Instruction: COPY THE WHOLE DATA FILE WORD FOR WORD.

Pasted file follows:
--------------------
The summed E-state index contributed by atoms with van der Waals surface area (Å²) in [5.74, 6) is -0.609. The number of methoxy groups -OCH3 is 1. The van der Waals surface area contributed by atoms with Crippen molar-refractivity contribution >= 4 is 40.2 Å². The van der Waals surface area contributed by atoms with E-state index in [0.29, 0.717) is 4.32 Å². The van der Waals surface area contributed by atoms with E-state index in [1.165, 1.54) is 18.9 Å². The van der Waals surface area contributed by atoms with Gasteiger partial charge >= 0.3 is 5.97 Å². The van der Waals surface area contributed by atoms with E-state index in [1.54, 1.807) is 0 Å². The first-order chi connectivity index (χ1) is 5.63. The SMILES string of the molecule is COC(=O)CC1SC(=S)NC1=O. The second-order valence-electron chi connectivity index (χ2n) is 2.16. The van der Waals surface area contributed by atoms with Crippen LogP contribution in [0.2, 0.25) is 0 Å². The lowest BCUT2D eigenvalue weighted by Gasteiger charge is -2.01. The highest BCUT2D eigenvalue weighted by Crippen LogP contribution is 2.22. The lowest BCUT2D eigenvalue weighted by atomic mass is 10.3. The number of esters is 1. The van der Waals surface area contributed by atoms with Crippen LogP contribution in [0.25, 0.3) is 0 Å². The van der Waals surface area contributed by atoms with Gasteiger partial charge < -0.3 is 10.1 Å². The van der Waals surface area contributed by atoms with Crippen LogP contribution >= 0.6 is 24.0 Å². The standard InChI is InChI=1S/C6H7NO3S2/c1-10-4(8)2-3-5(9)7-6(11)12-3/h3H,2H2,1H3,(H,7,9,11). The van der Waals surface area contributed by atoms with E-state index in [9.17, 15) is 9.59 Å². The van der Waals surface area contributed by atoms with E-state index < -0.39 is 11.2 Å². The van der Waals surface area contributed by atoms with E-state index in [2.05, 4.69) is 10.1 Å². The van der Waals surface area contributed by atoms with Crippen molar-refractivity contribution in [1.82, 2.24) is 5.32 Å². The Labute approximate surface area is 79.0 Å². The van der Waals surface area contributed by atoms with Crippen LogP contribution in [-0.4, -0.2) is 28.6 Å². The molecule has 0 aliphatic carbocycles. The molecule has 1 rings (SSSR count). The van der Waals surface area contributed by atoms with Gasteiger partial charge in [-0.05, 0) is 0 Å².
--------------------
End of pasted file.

The summed E-state index contributed by atoms with van der Waals surface area (Å²) in [5.74, 6) is -0.609. The number of methoxy groups -OCH3 is 1. The van der Waals surface area contributed by atoms with Crippen molar-refractivity contribution >= 4 is 40.2 Å². The van der Waals surface area contributed by atoms with E-state index in [0.29, 0.717) is 4.32 Å². The van der Waals surface area contributed by atoms with E-state index in [1.165, 1.54) is 18.9 Å². The van der Waals surface area contributed by atoms with Gasteiger partial charge >= 0.3 is 5.97 Å². The van der Waals surface area contributed by atoms with E-state index in [1.54, 1.807) is 0 Å². The first-order chi connectivity index (χ1) is 5.63. The SMILES string of the molecule is COC(=O)CC1SC(=S)NC1=O. The second-order valence-electron chi connectivity index (χ2n) is 2.16. The van der Waals surface area contributed by atoms with Crippen LogP contribution in [0.2, 0.25) is 0 Å². The lowest BCUT2D eigenvalue weighted by Gasteiger charge is -2.01. The highest BCUT2D eigenvalue weighted by Crippen LogP contribution is 2.22. The lowest BCUT2D eigenvalue weighted by atomic mass is 10.3. The number of esters is 1. The van der Waals surface area contributed by atoms with Crippen LogP contribution in [0.25, 0.3) is 0 Å². The van der Waals surface area contributed by atoms with Gasteiger partial charge < -0.3 is 10.1 Å². The van der Waals surface area contributed by atoms with Crippen LogP contribution >= 0.6 is 24.0 Å². The standard InChI is InChI=1S/C6H7NO3S2/c1-10-4(8)2-3-5(9)7-6(11)12-3/h3H,2H2,1H3,(H,7,9,11). The van der Waals surface area contributed by atoms with E-state index in [9.17, 15) is 9.59 Å². The van der Waals surface area contributed by atoms with E-state index < -0.39 is 11.2 Å². The van der Waals surface area contributed by atoms with E-state index in [2.05, 4.69) is 10.1 Å². The van der Waals surface area contributed by atoms with Crippen molar-refractivity contribution in [1.82, 2.24) is 5.32 Å². The Labute approximate surface area is 79.0 Å². The van der Waals surface area contributed by atoms with Crippen LogP contribution in [-0.4, -0.2) is 28.6 Å². The molecule has 0 aliphatic carbocycles. The molecule has 1 rings (SSSR count). The van der Waals surface area contributed by atoms with Gasteiger partial charge in [-0.05, 0) is 0 Å².